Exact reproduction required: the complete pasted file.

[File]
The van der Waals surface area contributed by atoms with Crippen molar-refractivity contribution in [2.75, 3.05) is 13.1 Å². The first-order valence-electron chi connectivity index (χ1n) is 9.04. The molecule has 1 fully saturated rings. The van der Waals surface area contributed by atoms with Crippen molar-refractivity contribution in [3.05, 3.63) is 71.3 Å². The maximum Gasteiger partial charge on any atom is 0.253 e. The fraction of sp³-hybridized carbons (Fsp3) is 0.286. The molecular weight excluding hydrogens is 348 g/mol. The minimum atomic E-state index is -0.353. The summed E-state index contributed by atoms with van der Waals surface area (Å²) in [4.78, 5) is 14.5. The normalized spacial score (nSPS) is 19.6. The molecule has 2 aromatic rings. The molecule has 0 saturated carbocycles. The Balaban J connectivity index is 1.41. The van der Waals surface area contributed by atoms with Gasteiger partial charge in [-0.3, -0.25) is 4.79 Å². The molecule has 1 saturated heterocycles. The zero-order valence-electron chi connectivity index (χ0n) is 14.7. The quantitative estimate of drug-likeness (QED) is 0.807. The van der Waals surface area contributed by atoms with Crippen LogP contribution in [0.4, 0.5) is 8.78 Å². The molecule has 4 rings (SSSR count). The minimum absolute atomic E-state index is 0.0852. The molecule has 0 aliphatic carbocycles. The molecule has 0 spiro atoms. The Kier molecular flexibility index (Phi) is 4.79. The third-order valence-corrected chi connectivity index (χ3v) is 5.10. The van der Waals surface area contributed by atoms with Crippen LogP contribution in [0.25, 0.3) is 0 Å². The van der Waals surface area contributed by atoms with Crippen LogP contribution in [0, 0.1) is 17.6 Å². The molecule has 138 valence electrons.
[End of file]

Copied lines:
The van der Waals surface area contributed by atoms with Crippen molar-refractivity contribution in [2.75, 3.05) is 13.1 Å². The first-order valence-electron chi connectivity index (χ1n) is 9.04. The molecule has 1 fully saturated rings. The van der Waals surface area contributed by atoms with Crippen molar-refractivity contribution in [3.05, 3.63) is 71.3 Å². The maximum Gasteiger partial charge on any atom is 0.253 e. The fraction of sp³-hybridized carbons (Fsp3) is 0.286. The molecular weight excluding hydrogens is 348 g/mol. The minimum atomic E-state index is -0.353. The summed E-state index contributed by atoms with van der Waals surface area (Å²) in [4.78, 5) is 14.5. The normalized spacial score (nSPS) is 19.6. The molecule has 2 aromatic rings. The molecule has 0 saturated carbocycles. The Balaban J connectivity index is 1.41. The van der Waals surface area contributed by atoms with Gasteiger partial charge in [-0.3, -0.25) is 4.79 Å². The molecule has 1 saturated heterocycles. The zero-order valence-electron chi connectivity index (χ0n) is 14.7. The quantitative estimate of drug-likeness (QED) is 0.807. The van der Waals surface area contributed by atoms with Crippen LogP contribution in [0.4, 0.5) is 8.78 Å². The molecule has 4 rings (SSSR count). The minimum absolute atomic E-state index is 0.0852. The molecule has 0 aliphatic carbocycles. The molecule has 0 spiro atoms. The Kier molecular flexibility index (Phi) is 4.79. The third-order valence-corrected chi connectivity index (χ3v) is 5.10. The van der Waals surface area contributed by atoms with Crippen LogP contribution in [0.25, 0.3) is 0 Å². The van der Waals surface area contributed by atoms with Crippen LogP contribution in [0, 0.1) is 17.6 Å². The molecule has 138 valence electrons.